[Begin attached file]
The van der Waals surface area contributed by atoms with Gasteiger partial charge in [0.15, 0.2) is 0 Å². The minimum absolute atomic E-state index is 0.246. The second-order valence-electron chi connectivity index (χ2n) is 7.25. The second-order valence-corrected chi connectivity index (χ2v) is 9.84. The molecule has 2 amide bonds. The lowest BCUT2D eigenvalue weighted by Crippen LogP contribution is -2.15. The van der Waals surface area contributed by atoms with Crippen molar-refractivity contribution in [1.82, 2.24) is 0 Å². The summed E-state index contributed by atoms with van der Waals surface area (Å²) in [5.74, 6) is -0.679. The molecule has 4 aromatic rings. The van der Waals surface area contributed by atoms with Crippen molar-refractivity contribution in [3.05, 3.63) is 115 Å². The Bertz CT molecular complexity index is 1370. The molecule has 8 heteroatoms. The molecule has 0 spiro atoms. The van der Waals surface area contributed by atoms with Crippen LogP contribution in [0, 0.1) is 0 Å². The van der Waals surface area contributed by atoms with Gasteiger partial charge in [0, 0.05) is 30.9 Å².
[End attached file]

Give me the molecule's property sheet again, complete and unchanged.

The van der Waals surface area contributed by atoms with Gasteiger partial charge in [0.15, 0.2) is 0 Å². The minimum absolute atomic E-state index is 0.246. The second-order valence-electron chi connectivity index (χ2n) is 7.25. The second-order valence-corrected chi connectivity index (χ2v) is 9.84. The molecule has 2 amide bonds. The lowest BCUT2D eigenvalue weighted by Crippen LogP contribution is -2.15. The van der Waals surface area contributed by atoms with Crippen molar-refractivity contribution in [1.82, 2.24) is 0 Å². The summed E-state index contributed by atoms with van der Waals surface area (Å²) in [5.74, 6) is -0.679. The molecule has 4 aromatic rings. The van der Waals surface area contributed by atoms with Crippen molar-refractivity contribution in [3.05, 3.63) is 115 Å². The Bertz CT molecular complexity index is 1370. The molecule has 8 heteroatoms. The molecule has 0 spiro atoms. The van der Waals surface area contributed by atoms with Crippen LogP contribution in [0, 0.1) is 0 Å². The van der Waals surface area contributed by atoms with Gasteiger partial charge in [0, 0.05) is 30.9 Å².